How to make Ubuntu Linux look like Windows 7

Are you ready to make the jump to Linux, but scared of learning a whole new interface?

By Chris Hoffman, PC World |  Software, Linux, Ubuntu

Open the Settings Manager from the applications menu and click the Appearance icon. Select Win2-7-theme in the Style list and select Win2-7 in the Icons list.

Press Alt+F2 and run the following command to get Windows 7-style window borders. If you're typing this out rather than copying and pasting, note that the command includes a double-dash, not a long em dash.

metacity --replace

Go into the Session and Startup panel in the Settings Manager, select the Application Autostarttab, and click the Add button. Enter Metacity as the application's name and metacity --replace as its command. Now Windows 7-style window borders will automatically start with your desktop.

To make your panel look more like Windows 7's panel, right-click it, point to Panel, and select Panel Preferences. On the Appearance tab, select Background image and browse to the \usr\share\themes\Win2-7-theme\gtk-2.0\Panel\ directory on your computer. Select a background image like Panel_Win2-7Basic800.png. The theme pack we installed includes a variety of panel backgrounds, so feel free to experiment.

You can also change the applications menu's graphic and make it use a Windows 7-style start orb. First, find a Windows 7 start orb image--you can find several on Google Images, but make sure you get a transparent PNG image. Once you've found a good image, right-click the Applications menu button, select Properties, and use the Icon button to select your start orb.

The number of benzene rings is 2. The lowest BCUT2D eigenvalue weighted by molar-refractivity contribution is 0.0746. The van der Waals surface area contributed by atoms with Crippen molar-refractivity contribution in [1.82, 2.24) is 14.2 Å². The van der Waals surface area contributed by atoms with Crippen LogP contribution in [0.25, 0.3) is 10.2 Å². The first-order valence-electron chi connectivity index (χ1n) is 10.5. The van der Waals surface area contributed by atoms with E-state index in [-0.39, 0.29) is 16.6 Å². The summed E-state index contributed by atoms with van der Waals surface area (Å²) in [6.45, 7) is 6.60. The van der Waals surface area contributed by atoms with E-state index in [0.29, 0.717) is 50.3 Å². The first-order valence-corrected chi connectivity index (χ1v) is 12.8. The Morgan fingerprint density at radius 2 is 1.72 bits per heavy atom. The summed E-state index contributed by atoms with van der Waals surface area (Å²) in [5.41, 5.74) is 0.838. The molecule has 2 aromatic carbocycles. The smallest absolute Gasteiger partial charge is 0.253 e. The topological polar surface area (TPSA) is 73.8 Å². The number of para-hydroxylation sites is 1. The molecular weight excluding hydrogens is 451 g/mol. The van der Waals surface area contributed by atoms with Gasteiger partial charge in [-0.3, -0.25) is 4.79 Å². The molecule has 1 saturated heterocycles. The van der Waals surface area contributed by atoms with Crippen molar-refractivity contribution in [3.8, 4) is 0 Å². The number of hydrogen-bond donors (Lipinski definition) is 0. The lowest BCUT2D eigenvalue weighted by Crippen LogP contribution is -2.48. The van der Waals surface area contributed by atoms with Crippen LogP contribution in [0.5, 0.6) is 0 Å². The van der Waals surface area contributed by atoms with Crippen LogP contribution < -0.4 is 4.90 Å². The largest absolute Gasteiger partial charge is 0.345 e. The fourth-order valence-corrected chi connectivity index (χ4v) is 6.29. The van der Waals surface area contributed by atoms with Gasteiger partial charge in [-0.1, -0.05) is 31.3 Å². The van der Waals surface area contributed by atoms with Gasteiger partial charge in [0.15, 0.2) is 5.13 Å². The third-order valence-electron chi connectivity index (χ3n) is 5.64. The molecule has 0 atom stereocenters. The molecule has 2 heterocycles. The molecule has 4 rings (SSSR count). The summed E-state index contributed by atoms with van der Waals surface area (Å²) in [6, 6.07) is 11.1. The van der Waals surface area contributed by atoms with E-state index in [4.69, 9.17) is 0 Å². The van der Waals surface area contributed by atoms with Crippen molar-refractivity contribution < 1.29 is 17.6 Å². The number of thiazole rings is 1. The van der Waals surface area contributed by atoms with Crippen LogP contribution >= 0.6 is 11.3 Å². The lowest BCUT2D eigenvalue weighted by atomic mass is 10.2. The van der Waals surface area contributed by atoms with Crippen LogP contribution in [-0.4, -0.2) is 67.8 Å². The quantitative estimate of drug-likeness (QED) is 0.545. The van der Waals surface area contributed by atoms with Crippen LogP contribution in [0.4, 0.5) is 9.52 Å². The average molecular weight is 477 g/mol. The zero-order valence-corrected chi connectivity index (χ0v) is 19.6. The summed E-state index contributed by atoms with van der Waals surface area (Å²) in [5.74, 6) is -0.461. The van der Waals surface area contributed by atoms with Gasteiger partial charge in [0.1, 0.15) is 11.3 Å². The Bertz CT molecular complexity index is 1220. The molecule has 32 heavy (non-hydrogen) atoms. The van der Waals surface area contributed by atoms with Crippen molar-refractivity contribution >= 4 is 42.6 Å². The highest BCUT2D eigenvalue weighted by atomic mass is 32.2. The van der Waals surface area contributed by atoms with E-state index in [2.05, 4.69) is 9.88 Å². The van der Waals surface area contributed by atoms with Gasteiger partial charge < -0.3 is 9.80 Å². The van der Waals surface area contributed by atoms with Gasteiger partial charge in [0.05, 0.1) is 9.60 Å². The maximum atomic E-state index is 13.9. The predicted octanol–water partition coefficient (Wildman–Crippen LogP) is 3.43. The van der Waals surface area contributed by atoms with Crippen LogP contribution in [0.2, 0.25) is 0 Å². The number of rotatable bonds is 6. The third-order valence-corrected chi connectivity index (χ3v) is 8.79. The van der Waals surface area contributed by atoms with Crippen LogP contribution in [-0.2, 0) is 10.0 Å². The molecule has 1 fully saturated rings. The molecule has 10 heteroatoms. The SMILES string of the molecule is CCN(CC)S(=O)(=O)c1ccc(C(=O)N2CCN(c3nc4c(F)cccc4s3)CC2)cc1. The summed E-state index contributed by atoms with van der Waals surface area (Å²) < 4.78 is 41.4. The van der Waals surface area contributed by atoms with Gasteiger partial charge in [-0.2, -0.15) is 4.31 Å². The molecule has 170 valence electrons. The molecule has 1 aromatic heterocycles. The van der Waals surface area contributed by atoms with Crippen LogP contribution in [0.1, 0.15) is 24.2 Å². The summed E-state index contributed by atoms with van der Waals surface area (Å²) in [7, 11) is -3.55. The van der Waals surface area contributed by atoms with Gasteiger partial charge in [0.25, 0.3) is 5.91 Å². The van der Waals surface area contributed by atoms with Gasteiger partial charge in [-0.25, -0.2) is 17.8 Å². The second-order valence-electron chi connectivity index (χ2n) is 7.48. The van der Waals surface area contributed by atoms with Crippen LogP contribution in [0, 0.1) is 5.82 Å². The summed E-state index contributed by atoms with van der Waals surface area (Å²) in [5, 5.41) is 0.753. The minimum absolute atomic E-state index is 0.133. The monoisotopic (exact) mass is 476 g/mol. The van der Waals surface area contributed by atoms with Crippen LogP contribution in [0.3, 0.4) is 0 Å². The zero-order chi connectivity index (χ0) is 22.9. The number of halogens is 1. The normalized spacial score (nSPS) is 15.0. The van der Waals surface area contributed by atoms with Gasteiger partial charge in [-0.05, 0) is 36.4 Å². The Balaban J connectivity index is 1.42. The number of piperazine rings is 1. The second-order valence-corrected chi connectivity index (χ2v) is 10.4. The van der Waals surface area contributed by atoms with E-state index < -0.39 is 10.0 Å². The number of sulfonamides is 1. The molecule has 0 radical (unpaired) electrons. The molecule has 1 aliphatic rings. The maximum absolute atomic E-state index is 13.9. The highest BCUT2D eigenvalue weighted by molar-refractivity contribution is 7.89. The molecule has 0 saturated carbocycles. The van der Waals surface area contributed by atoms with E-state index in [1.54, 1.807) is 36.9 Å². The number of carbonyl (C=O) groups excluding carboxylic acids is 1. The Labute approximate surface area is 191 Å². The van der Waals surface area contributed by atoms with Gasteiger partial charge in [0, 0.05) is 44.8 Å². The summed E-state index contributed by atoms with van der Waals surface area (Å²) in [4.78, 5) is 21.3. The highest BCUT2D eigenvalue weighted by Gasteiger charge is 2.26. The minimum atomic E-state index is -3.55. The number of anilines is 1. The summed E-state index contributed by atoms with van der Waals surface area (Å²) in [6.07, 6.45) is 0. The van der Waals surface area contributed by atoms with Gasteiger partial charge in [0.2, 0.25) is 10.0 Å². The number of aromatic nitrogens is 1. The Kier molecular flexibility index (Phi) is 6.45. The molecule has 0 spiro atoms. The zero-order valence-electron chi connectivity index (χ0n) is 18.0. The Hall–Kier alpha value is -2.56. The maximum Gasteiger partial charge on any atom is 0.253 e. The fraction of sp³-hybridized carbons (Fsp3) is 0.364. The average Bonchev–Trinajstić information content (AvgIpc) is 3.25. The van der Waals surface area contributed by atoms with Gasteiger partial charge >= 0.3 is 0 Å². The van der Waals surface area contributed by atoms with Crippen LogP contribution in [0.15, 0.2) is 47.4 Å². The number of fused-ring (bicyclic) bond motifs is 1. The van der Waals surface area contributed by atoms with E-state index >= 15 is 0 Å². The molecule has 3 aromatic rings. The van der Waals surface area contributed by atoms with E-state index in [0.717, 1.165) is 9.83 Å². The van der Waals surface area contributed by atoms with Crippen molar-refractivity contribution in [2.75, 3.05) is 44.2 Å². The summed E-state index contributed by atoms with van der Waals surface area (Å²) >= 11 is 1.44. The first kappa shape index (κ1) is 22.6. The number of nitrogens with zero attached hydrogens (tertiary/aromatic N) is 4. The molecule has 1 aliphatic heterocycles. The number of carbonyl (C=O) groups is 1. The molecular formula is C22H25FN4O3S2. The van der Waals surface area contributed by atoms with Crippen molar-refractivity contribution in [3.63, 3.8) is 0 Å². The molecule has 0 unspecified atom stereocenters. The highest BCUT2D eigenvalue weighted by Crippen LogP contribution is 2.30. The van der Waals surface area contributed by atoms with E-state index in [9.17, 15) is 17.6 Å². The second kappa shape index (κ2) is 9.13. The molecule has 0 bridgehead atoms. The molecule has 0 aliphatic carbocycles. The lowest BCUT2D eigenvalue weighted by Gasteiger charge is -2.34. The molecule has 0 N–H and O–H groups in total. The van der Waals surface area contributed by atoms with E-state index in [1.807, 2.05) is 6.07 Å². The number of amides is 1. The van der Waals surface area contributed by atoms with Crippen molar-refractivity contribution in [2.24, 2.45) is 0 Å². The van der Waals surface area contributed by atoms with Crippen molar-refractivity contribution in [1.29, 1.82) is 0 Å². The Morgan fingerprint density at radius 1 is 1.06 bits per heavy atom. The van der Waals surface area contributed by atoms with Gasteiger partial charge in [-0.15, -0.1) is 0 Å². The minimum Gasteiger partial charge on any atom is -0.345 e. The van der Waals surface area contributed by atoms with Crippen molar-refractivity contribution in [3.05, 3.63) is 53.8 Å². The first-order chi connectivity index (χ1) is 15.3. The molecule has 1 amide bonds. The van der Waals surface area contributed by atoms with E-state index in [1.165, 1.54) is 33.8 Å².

Phew, that took a lot of tweaking (and a lot of text)--but we now have a Windows 7-style desktop on Ubuntu. It lacks a Windows 7-style Start menu and taskbar, but Windows users that prefer the classic Start menu and taskbar behavior will find it immediately familiar.

Undoing your changes

Want to undo your changes? If you followed the first method, just run these commands. Remember to log out and log back in after running the commands to restore the global menu bar.

gsettings reset org.gnome.desktop.interface gtk-theme

gsettings reset org.gnome.desktop.wm.preferences theme

gsettings reset org.gnome.desktop.interface icon-theme

gsettings reset org.gnome.desktop.wm.preferences button-layout

gsettings reset org.gnome.desktop.background picture-uri

sudo apt-get install appmenu-gtk appmenu-gtk3 appmenu-qt indicator-appmenu

If you followed the second method, log out and select Ubuntu's default desktop environment from the login screen. You can toggle between the two whenever you like. If you'd like to uninstall Xfce, use this command:

sudo apt-get autoremove xubuntu-desktop


Originally published on PC World |  Click here to read the original story.
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